One of the fundamental challenges I have with Life Coaching as a profession is its unregulated nature. If I am a client of a Life Coach and receive improper or questionable care, who can I speak with to ensure the individual’s practice is investigated? No one.
For example, what if a Life Coach is working with someone who experiences anxiety, yet the Coach doesn’t possess in-depth clinical knowledge of the symptoms and underlying issues. Here, we may have a recipe for lousy guidance with the possibility of harming the client. Without a governing body, the Coach can continue to practice and unintentionally make a situation worse. Umesh Venkatesh shares how the consequences can be dire:
The biggest challenge facing coaches today is that untrained and incompetent Coaches are damaging the reputation of the industry. The coaching field is unregulated. No license is required. Consequently, anyone can call themselves a Coach. The profession is painfully aware that inept coaching makes the field look bad.
Speaking from a Canadian perspective, registered Psychotherapists, Psychologists, and Psychiatrists are accountable to governing bodies with established codes of ethics and represent and protect the public interest. For example, the College of Registered Psychotherapists of Ontario, whom I will soon become a member of:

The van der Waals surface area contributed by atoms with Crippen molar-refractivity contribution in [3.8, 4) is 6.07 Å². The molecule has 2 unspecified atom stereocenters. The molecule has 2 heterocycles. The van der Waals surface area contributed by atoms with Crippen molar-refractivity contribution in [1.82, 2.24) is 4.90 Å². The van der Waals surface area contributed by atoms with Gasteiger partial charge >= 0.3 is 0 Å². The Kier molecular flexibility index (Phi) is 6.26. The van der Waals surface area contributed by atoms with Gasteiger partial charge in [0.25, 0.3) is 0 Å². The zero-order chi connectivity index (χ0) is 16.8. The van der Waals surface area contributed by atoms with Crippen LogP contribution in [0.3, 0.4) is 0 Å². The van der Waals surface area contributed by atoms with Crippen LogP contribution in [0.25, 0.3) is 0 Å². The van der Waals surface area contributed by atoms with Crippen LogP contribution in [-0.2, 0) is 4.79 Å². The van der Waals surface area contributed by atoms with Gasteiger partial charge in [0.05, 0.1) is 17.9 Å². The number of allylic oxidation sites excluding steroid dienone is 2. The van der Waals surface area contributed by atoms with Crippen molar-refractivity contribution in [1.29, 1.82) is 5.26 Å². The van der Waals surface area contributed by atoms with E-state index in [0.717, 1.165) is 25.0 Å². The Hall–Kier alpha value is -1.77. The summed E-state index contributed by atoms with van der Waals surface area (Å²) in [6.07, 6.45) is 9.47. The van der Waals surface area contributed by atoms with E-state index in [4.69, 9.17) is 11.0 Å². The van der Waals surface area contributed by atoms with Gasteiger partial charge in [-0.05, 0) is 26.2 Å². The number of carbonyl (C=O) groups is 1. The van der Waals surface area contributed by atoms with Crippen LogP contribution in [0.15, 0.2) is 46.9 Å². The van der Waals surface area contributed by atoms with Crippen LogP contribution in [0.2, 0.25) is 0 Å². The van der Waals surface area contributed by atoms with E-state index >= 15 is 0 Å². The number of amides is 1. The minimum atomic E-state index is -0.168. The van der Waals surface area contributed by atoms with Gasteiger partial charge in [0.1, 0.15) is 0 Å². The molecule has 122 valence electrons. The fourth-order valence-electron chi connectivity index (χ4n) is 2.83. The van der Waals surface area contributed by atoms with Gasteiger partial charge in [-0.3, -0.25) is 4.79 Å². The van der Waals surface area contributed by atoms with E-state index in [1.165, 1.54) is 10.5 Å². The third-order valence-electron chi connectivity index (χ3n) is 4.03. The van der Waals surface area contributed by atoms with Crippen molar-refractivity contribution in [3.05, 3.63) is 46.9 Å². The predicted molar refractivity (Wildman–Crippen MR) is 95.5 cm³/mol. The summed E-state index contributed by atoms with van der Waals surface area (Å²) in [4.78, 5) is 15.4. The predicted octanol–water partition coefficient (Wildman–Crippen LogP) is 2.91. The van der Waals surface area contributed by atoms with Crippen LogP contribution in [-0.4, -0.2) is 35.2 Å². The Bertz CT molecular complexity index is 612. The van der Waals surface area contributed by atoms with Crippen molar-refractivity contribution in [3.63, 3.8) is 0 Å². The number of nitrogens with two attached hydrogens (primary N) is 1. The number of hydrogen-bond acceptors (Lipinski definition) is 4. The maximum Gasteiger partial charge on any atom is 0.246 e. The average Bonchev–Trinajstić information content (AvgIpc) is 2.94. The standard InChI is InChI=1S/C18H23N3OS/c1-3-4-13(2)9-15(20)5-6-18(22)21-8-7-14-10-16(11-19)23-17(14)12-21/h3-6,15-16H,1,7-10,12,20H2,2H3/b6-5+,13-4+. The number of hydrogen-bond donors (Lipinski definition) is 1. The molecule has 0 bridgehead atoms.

investigates and addresses complaints and reports. If you have a concern about care you received from your Registered Psychotherapist, we want to hear from you.
In the 2019 Inc.com article, 7 Ways to Know if a Business or Life Coach is Legit or an Imposter, author Andrew Thomas summed it up best:
There are dangers present with this new dynamic. If you fake-it-till-you-make-it as a coach, you’re not just being an imposter, you are misleading people at best, and potentially harming their lives at worst.
If you are a current Life Coach, I’m curious to learn your opinion on the unregulated profession and hear about your personal experience.
Wait? What Is The Role Of A Coach?
The present dangers lead to my next challenge with Life Coaching — the unclarity of the role. Let’s take a look at three different definitions:
- Oprahmag.com — a Coach is an action-oriented mentor who can help you reach your goals. Life coaching focuses on what’s happening right now, what a person wants next, and how that gap can be bridged.
- Verywellmind.com — A life coach is a type of wellness professional who helps people progress in their lives to attain greater fulfillment. Life coaches help their clients in improving their relationships, careers, and day-to-day lives.
- tonyrobbins.com — The life coach definition is someone professionally trained to help you maximize your full potential and reach your desired results. They are like a supportive friend and trusted advisers rolled into one. They’re someone who will push you to identify your goals, hold you accountable, and encourage your journey to become a better version of yourself.